Featured Artist: Rachel Lee Hovnanian

Artist Rachel Lee Hovnanian

Rachel Lee Hovnanian is a New York based artist whose multidisciplinary practice explores the complexities of modern feminism, ideals of perfection, and the often-detrimental effects of media on our psyches.

Hovnanian’s art practice merges photography, video, sculpture, painting, and installations that draw upon her Southern upbringing as a woman growing up in Houston, Texas. Her work delves into embedded societal mores that reveal the dichotomy between our intrinsic value systems and our public selves.

With her 2018 three-part solo exhibition, The Women’s Trilogy Project, Hovnanian became the first female artist to be given three consecutive gallery exhibitions in New York. In July of 2019, Hovnanian will hold a solo museum exhibition at the Medici Palace Museum in Seravezza, Italy.

Hovnanian has been represented by Leila Heller Gallery since 2006. She has exhibited internationally in solo and group exhibitions in the United States, Asia, Europe, and the Middle East. Her work is collected widely, and is in the collections of the Royal Family of Dubai, the Mallin Collection, the collections of Lily Safra, the corporate collections of AT&T, Dior, Graff Diamonds and TD Bank, the Multimedia Art Museum, the Moscow Collection, and the 21c Museum Hotels Collection.

Hovnanian’s recent solo exhibitions have been held at Leila Heller Gallery, New York and Dubai; Pechersky Gallery, Moscow; Joyce Gallery, Beijing; and Foundation Pons, Barcelona. Her work has been shown in group exhibitions including at the United States Embassy in Budapest, Hungary; Parasol Unit Foundation, London; the Des Moines Art Center, Des Moines; Imago Galleries, Palm Springs; Manarat al Saadivat, Abu Dhabi; Loretta Howard Gallery, New York in an exhibition curated by Beth Rudin DeWoody; Leila Heller Gallery, New York and Dubai; University of Connecticut, Storrs; and at the Nassau County Museum of Art, Roslyn Harbor. Hovnanian received her BFA from the University of Texas, Austin.

Her work has also been featured in The New York Times, Departures, ArtNews, Elle Decor, The Financial Times, Harper’s Bazaar Arabia, Marie Claire Maison, Architectural Digest, W Magazine, NY TV 1, Vogue and Vogue Russia, PBS Radio, Brussels TV, Monopol, and Interview Magazine.


Current and Upcoming Exhibitions

SOLO EXHIBITIONS
July 20 – September 15, 2019 | Open Secrets, The Medici Palace Museum, Seravezza, Italy

GROUP EXHIBITIONS
July 2018 – June 2019 | OFF-SPRING: New Generations, 21c Museum Hotel, Lexington, KY



The Interview

How did you find yourself in the arts – or how did the arts find you?
My father was a literature professor and writer from Dallas, and many of his friends were artists as well. Growing up in New York and Texas, we would often visit their studios as a family. Both my mother and father also painted, so it was through their influence that I started painting and drawing as a child.

I always knew I would be an artist. My mother and father supported my desire to go to art school, which was fortunate since so many women I’ve met didn’t have parents who supported that career path. I went on to study art at the University of Texas, Austin. I moved to New York immediately after graduating and worked as an art director at McCann-Erikson, while running my own art practice on the side. At that point, I painted mostly for my own fulfillment and began to exhibit after my children entered school in the early 2000s.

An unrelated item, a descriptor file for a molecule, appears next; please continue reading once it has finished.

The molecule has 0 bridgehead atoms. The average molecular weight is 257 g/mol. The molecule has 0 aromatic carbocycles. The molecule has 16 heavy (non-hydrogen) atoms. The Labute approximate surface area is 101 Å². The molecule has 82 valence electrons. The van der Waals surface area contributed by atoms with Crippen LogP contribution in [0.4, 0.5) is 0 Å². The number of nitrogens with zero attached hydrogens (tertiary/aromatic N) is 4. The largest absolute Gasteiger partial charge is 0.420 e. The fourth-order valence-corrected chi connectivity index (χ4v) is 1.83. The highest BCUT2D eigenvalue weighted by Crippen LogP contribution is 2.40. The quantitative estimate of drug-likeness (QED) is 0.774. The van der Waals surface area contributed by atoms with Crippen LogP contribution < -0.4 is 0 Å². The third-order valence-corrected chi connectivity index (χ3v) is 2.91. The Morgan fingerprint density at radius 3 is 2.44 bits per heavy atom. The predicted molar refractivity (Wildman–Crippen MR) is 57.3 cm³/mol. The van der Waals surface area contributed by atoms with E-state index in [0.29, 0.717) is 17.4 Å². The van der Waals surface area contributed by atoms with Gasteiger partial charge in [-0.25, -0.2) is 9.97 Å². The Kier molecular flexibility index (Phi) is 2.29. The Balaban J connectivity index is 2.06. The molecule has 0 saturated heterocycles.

Who has been a big influence to you in your career?
I love the bronze Spider series by Louise Bourgeois. I was fortunate enough to produce my bronze sculpture Body Armor at the same foundry where Maman was produced, which was an incredibly inspiring experience for me to be working alongside such a monumental work – a web of emotion indeed.

When you hit a creative block, how do you move forward?
I try to dig deep and use whatever emotions I am experiencing in the moment to flip the switch and channel them
into creative energy. I draw inspiration for my work from my own lived experiences and from observing the people – and society at large – that are around me. I am drawn to societal themes and behavioral trends that run as the undercurrents dictating how we live.

How do you define success?
Success is witnessing viewers discover a powerful personal experience from interacting with my work. During my exhibition of PURE, an interactive installation that invites viewers to confront their self-doubts, a school group of preteen girls came to participate in the exhibition. These young women were in the midst of middle school, a complex time in life, and their teacher expressed that many of them struggled with self-esteem issues. After they participated in the show, the girls said the experience made them feel confident, motivated, and powerful. Those responses were incredibly rewarding.

What message do you hope your work communicates?
My job as an artist is to create conversation. I am not specifically sending a message – the fact that people connect with my work in their own individual ways is what is significant to me. I feel most fulfilled by work that draws the viewer’s attention to something in their own life that they may not have noticed so clearly before participating
in one of my exhibitions.

What has been an important lesson you have learned during your career?
Put your head down, work hard, enjoy the journey. Be present in the moment because there is always an opportunity to learn.

Finally, what advice might you give to your younger self?
Self-doubt kills more dreams than failure ever will.


Explore Rachel’s work at www.rachelleehovnanian.com.

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